McMaster Philosophy Department Speaker Series Welcomes:
Brent C Odland
A Logic of Epistemic Obligations and the Ethics of Belief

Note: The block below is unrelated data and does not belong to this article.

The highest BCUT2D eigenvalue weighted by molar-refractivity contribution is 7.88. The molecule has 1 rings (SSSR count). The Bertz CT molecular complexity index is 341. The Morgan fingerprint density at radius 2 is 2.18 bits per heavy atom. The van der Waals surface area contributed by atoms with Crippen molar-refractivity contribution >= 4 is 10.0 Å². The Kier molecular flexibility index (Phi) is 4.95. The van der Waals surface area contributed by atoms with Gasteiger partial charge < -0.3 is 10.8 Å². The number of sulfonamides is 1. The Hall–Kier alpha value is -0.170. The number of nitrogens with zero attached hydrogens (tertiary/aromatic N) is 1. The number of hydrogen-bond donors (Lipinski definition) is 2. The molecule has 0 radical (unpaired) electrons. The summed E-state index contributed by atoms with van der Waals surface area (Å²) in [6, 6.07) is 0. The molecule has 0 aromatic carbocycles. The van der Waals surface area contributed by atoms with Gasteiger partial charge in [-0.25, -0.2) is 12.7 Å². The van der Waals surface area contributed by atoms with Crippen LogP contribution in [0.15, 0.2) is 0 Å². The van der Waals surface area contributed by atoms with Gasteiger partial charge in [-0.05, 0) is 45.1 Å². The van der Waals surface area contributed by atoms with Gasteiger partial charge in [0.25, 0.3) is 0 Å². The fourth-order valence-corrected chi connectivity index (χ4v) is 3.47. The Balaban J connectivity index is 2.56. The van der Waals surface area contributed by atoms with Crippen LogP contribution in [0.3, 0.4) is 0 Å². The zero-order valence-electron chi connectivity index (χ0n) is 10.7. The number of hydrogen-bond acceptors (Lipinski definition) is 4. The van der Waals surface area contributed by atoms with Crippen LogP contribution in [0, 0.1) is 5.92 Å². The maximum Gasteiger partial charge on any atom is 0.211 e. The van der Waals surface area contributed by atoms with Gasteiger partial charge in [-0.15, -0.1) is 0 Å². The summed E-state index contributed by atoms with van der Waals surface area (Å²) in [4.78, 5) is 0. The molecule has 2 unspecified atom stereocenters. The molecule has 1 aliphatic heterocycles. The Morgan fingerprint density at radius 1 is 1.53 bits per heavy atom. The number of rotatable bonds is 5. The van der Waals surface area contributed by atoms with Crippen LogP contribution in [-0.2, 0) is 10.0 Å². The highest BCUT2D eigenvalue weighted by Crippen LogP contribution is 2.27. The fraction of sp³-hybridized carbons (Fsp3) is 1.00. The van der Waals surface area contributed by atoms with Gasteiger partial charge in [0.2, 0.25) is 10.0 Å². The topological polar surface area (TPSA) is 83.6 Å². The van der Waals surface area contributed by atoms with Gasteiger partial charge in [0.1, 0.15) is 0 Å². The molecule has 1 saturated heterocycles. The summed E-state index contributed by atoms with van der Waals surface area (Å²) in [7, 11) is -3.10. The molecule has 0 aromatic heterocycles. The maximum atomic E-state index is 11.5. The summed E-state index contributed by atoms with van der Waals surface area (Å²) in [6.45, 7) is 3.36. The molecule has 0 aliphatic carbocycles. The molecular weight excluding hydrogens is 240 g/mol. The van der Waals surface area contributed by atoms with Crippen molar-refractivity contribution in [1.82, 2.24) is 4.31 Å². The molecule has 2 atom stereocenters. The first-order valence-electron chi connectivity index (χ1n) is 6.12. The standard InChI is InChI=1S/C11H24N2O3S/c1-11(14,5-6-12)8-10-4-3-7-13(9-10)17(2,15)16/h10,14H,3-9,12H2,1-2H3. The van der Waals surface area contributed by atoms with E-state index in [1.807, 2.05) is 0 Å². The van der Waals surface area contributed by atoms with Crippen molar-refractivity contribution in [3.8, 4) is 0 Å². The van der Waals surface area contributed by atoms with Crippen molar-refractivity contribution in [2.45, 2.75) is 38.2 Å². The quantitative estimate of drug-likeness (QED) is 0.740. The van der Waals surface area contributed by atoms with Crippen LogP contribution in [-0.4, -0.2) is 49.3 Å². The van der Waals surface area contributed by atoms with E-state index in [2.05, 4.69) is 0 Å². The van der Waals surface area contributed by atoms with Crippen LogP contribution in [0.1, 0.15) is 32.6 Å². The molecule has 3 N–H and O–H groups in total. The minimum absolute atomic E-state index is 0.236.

In this presentation, I will show that a multi-modal logic of epistemic obligations, presented by signed prefix semantic tableaux, is strong enough to prove certain principles discussed in the literature on the ethics of belief. Logics of epistemic obligation are not a new topic, however I will show that without inclusion rules, these kinds of system are not capable of proving many principles discussed in the ethics of belief. The logic I propose contains a combination of alethic, epistemic, doxastic, and deontic modalities, each individual of which is captured by a standard, commonly accepted “normal” axiomatization, together with an inclusion scheme. This system is capable of proving the principal of doxastic volunteerism, which many regard as essential to the possibility of an ethics of belief, as well as principles prohibiting self-deception and requiring individuals with special responsibilities to be informed on some circumstance, as we might think of Clifford’s shipowner in his famous example, not to be unjustly ignorant. I close with discussion of possible extensions of this system, like incorporating a logic of action, adding a temporal fragment, or modifying the epistemic fragment to naturalize the epistemic agents in the system, that might allow it to bear on even more notions discussed in the ethics of belief.